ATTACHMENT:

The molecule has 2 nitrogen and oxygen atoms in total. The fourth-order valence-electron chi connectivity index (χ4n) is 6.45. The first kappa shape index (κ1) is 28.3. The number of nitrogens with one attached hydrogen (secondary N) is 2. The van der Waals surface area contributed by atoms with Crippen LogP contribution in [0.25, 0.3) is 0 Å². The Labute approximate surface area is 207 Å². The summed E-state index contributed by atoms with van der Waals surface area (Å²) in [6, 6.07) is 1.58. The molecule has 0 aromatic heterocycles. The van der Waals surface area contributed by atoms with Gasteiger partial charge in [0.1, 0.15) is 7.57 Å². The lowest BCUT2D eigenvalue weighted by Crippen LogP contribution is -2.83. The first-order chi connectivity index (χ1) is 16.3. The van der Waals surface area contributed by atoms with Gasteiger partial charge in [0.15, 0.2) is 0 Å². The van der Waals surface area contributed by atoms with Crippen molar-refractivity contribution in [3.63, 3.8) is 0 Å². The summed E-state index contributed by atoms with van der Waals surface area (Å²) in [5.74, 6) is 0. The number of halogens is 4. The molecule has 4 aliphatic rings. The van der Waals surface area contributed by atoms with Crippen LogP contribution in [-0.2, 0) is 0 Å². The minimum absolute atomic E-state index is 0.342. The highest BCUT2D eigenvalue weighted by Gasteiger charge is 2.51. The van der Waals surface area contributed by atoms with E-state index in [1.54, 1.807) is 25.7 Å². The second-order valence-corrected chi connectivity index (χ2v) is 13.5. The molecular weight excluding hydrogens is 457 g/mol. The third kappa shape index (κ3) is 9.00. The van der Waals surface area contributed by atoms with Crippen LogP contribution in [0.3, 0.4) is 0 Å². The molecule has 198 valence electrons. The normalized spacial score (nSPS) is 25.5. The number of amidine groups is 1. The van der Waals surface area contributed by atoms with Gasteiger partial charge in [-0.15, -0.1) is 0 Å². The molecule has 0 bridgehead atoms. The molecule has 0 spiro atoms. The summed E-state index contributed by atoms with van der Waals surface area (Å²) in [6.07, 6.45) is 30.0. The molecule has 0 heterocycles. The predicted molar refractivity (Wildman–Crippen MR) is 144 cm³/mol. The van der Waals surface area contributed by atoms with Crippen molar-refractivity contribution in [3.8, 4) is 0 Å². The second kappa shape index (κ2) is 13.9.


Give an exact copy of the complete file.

The molecule has 2 nitrogen and oxygen atoms in total. The fourth-order valence-electron chi connectivity index (χ4n) is 6.45. The first kappa shape index (κ1) is 28.3. The number of nitrogens with one attached hydrogen (secondary N) is 2. The van der Waals surface area contributed by atoms with Crippen LogP contribution in [0.25, 0.3) is 0 Å². The Labute approximate surface area is 207 Å². The summed E-state index contributed by atoms with van der Waals surface area (Å²) in [6, 6.07) is 1.58. The molecule has 0 aromatic heterocycles. The van der Waals surface area contributed by atoms with Gasteiger partial charge in [0.1, 0.15) is 7.57 Å². The lowest BCUT2D eigenvalue weighted by Crippen LogP contribution is -2.83. The first-order chi connectivity index (χ1) is 16.3. The van der Waals surface area contributed by atoms with Gasteiger partial charge in [0.15, 0.2) is 0 Å². The van der Waals surface area contributed by atoms with Crippen molar-refractivity contribution in [3.63, 3.8) is 0 Å². The summed E-state index contributed by atoms with van der Waals surface area (Å²) in [5.74, 6) is 0. The number of halogens is 4. The molecule has 4 aliphatic rings. The van der Waals surface area contributed by atoms with Crippen LogP contribution in [-0.2, 0) is 0 Å². The minimum absolute atomic E-state index is 0.342. The highest BCUT2D eigenvalue weighted by Gasteiger charge is 2.51. The van der Waals surface area contributed by atoms with E-state index in [1.54, 1.807) is 25.7 Å². The second-order valence-corrected chi connectivity index (χ2v) is 13.5. The molecular weight excluding hydrogens is 457 g/mol. The third kappa shape index (κ3) is 9.00. The van der Waals surface area contributed by atoms with Crippen LogP contribution in [0.3, 0.4) is 0 Å². The molecule has 198 valence electrons. The normalized spacial score (nSPS) is 25.5. The number of amidine groups is 1. The van der Waals surface area contributed by atoms with Gasteiger partial charge in [-0.15, -0.1) is 0 Å². The molecule has 0 bridgehead atoms. The molecule has 0 spiro atoms. The summed E-state index contributed by atoms with van der Waals surface area (Å²) in [6.07, 6.45) is 30.0. The molecule has 0 heterocycles. The predicted molar refractivity (Wildman–Crippen MR) is 144 cm³/mol. The van der Waals surface area contributed by atoms with Crippen molar-refractivity contribution in [3.8, 4) is 0 Å². The second kappa shape index (κ2) is 13.9.